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Psychiatrists warn of negative effects of lockdown on mental health

The Nation logoThe Nation 22/04/2020 The Nation

Psychiatrists on Tuesday warned that although continuous social distancing, self-isolation and quarantining were meant to slow the spread of COVID-19, but there was a risk of people becoming mentally sick since this situation exerts enormous pressure on people's minds. Mental health experts talking to PTV news channel said that the social distancing was not easy for many to cope with, but it could be particularly difficult for people already struggling with mental health issues.

Dr Mumtaz Ali, a psychiatrist, said, physical distancing and self-isolation measures, which had been applied to limit the spread of corona virus, had resulted in an increase the number of people feeling loneliness. 'Humans are social animals,' he said, adding that the prolonged quarantine or social isolation will exacerbate anxiety, depression and a sense of helplessness among people.

'Furthermore, limiting access to normal daily activities, not just going to work, but normal social interactions with others provokes mental health issues and weakens physical health for those who already struggle to maintain good health and well being,' he added. Another health expert Dr Anayat Hussain said there were lots of online apps that could provided relaxation, mindfulness exercises, supports to address insomnia or guidance in how to re-evaluate anxious thinking.

He said the pandemic was clearly having a major social and psychological impact on the whole population, increasing unemployment, separating families and various other changes in the way that they live that they know were generally major psychological risk factors for anxiety, depression and self-harm.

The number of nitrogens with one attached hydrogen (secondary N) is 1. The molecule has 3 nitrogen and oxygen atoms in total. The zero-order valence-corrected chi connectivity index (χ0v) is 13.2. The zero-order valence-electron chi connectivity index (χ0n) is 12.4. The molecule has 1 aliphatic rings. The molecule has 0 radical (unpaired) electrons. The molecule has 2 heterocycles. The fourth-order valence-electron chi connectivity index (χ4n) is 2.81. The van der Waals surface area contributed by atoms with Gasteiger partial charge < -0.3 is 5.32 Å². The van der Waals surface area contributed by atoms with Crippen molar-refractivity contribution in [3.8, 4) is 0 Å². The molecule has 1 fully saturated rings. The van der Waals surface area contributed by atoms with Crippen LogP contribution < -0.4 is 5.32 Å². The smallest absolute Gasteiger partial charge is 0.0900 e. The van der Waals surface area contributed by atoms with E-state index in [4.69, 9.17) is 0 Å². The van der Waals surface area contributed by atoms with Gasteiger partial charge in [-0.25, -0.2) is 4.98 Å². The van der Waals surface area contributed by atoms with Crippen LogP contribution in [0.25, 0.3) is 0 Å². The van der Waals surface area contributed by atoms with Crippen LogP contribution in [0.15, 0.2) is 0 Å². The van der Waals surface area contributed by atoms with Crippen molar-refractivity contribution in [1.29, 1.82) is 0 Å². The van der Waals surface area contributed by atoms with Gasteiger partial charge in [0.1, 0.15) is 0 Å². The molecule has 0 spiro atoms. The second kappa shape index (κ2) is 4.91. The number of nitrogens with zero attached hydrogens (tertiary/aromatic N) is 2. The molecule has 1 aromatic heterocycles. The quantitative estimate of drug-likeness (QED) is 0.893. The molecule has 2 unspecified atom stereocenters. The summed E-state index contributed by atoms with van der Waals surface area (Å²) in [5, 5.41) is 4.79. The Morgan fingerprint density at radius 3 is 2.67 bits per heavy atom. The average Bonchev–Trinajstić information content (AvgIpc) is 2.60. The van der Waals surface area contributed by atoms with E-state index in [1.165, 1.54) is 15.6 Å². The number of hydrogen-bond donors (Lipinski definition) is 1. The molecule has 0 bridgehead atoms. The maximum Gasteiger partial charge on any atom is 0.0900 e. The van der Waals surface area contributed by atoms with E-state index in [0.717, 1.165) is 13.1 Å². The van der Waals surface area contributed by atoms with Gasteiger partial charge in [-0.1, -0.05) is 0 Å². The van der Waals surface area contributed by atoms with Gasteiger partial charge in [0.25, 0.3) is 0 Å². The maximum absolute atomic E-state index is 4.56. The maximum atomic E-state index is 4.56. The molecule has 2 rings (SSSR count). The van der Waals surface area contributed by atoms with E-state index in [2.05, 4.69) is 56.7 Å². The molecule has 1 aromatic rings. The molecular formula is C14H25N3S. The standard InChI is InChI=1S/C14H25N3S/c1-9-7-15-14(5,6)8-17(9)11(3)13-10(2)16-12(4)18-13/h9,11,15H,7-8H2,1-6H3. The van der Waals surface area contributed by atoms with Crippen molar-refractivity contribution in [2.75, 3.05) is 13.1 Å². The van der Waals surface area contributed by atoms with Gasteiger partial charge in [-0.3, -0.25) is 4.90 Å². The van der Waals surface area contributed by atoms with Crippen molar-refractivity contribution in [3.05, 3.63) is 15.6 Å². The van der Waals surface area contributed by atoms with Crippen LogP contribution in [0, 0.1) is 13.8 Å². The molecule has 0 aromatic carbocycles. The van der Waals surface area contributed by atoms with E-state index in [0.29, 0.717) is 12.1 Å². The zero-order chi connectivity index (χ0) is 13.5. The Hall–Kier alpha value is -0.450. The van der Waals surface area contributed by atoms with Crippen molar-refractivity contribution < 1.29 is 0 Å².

'People depend on routine for their mental health. This may include things such as going to work, taking the children to school or going to the gym', he explained. 'When their routine is thrown out and they are forced into isolation with the added threat of becoming seriously ill from the virus there is a real danger that mental health issues set in,' he said.

As with the health-related fears about COVID-19, it's important to seek accurate information from reliable sources and follow recommendations from trusted experts; in contrast, it's not helpful to get sucked into reading and rereading every story and rumour that emerges, he suggested. 'People are not feeling comfortable with the home stay. I have heard them complaining that they have been imprisoned at own homes. I will advise such people to utilize this time to bring improvement in their lives and those of others,' he added.

'As a doctor, I have had an increased number of calls from my patients about their mental health. People with existing mental health issues are finding the current situation, particularly difficult and it is important that they speak to a healthcare professional about it,' he mentioned. 'One of the most important things we can do as humans is to get outside in nature,' he said, adding that a lot of times where we get our grounding and feel more connected to the universe. 'I'm strongly encouraging people to take walks outside or just go stand outside in the yard and use your five senses,' he said.

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